There is a large international contingent, with 38 nationalities represented in the 2016-2017 class. Africa and the Middle East accounted for 21% of students, while 18% were from Asia. About 25% of students are from the UK, many from London, but they choose the online option because they can fit it in around family and work commitments.
The curriculum largely resembles the full-time MBA, with core courses on Financial and Management Accounting, Organizational Behavior, Strategy Marketing Management, and so on. Where the online course is relatively underpowered is in electives, with just 14 offered, of which students take five, though students can also take two on-campus electives if they are able. Veloso admits that this is an area where Imperial is “progressing,” and the number is low because it is hard to justify the big investment in creating online electives for a small number of students. “We have invested in electives as the cohort has grown, and over time this limitation will not exist,” he says, adding that “we are thinking about it in reverse, and creating programs that on-campus students can take as well.”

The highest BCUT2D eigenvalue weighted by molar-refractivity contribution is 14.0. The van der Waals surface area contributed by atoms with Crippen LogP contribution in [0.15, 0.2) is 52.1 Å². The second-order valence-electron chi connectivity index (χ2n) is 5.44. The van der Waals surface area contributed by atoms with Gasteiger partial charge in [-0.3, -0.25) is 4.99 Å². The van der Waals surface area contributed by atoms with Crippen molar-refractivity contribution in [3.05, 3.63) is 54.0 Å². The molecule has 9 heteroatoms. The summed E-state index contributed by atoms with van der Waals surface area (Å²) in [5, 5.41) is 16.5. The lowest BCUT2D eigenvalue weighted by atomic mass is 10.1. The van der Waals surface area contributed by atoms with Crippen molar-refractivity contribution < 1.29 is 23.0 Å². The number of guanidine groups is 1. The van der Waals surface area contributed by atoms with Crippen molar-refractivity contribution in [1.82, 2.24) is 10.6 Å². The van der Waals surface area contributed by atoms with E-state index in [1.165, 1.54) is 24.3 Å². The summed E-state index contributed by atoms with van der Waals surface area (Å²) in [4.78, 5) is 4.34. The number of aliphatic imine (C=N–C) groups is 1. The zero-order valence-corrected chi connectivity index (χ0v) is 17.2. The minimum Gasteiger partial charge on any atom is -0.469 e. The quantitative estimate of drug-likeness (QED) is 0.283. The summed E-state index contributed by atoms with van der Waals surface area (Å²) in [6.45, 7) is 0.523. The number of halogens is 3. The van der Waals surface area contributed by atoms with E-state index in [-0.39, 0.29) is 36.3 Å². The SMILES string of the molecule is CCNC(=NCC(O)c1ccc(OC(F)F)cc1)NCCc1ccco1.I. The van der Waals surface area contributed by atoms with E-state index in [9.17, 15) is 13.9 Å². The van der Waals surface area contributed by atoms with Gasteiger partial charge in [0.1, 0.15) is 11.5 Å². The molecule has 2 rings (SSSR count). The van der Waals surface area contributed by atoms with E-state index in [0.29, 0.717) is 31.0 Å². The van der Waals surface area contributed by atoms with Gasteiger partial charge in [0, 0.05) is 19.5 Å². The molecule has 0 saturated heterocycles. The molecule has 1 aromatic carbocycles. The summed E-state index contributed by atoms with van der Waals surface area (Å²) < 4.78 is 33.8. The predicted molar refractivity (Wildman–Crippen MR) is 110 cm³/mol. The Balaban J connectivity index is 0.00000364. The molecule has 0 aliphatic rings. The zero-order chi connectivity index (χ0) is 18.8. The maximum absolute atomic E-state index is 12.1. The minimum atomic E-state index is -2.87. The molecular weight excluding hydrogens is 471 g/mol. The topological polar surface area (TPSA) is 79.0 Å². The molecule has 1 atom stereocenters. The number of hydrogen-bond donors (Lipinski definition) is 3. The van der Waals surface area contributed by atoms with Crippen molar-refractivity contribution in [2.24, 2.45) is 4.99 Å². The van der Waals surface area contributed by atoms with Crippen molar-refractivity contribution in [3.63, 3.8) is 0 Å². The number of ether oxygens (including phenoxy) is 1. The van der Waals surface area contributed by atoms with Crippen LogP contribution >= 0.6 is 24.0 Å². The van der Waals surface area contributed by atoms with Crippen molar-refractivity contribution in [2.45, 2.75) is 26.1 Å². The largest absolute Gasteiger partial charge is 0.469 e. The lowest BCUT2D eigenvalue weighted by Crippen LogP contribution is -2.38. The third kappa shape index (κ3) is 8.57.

The online MBA also lags a full-time one in terms of trips and treks, and in the intensive careers service that an MBA often involves, although a “personal leadership journey” runs for the length of the course. “We are also adjusting to making sure that we have career advice designed for this new environment,” Veloso says. “Most of the people on the online MBA are not looking to change jobs, but we know that the career advancement element is an important part of the MBA experience. You can do workshops and webinars, but crafting that part of the experience is something we are learning how to do even better.”
The biggest criticism of online business education is that it lacks the all-important experiential element. Skeptics argue that what raises a full-time MBA above a set of lectures is the experience of intensely working for a year or two with a group of motivated, intelligent peers, and the online MBA just can’t replicate that. Unsurprisingly, Veloso doesn’t buy this criticism.
“People who say this are using the same sort of skepticism that has been to digital technology in a variety of ways. People said the same thing about online dating, and now increasingly it is how people meet,” he says. “You have to weigh what you get out of the various MBA formats. But in general the people who are taking the online MBA are not choosing between it and the full-time MBA, which is usually not an option for them. Online education can be engaging, just in a different way. This course is a different experience, but it is still an experience.”